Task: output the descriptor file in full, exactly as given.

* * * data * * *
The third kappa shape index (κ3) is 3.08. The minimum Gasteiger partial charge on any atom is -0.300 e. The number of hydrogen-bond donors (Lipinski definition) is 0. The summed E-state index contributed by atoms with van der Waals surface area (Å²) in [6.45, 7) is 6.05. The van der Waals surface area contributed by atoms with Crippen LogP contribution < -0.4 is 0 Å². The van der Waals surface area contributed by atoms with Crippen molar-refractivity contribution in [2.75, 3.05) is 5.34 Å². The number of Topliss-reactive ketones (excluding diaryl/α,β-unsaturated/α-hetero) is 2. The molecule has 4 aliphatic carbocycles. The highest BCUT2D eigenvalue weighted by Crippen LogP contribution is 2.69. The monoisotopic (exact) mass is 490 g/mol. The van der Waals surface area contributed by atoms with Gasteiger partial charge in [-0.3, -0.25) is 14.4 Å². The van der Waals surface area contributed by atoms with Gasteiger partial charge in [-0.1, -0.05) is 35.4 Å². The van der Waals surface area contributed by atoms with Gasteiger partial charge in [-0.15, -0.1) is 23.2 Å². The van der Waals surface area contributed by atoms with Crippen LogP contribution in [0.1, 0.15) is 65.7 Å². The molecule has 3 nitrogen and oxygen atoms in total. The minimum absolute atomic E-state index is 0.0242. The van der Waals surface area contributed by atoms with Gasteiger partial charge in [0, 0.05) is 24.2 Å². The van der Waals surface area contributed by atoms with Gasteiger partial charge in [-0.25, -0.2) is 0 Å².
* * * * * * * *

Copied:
The third kappa shape index (κ3) is 3.08. The minimum Gasteiger partial charge on any atom is -0.300 e. The number of hydrogen-bond donors (Lipinski definition) is 0. The summed E-state index contributed by atoms with van der Waals surface area (Å²) in [6.45, 7) is 6.05. The van der Waals surface area contributed by atoms with Crippen LogP contribution < -0.4 is 0 Å². The van der Waals surface area contributed by atoms with Crippen molar-refractivity contribution in [2.75, 3.05) is 5.34 Å². The number of Topliss-reactive ketones (excluding diaryl/α,β-unsaturated/α-hetero) is 2. The molecule has 4 aliphatic carbocycles. The highest BCUT2D eigenvalue weighted by Crippen LogP contribution is 2.69. The monoisotopic (exact) mass is 490 g/mol. The van der Waals surface area contributed by atoms with Gasteiger partial charge in [-0.3, -0.25) is 14.4 Å². The van der Waals surface area contributed by atoms with Gasteiger partial charge in [-0.1, -0.05) is 35.4 Å². The van der Waals surface area contributed by atoms with Gasteiger partial charge in [-0.15, -0.1) is 23.2 Å². The van der Waals surface area contributed by atoms with Crippen LogP contribution in [0.1, 0.15) is 65.7 Å². The molecule has 3 nitrogen and oxygen atoms in total. The minimum absolute atomic E-state index is 0.0242. The van der Waals surface area contributed by atoms with Gasteiger partial charge in [0, 0.05) is 24.2 Å². The van der Waals surface area contributed by atoms with Gasteiger partial charge in [-0.25, -0.2) is 0 Å².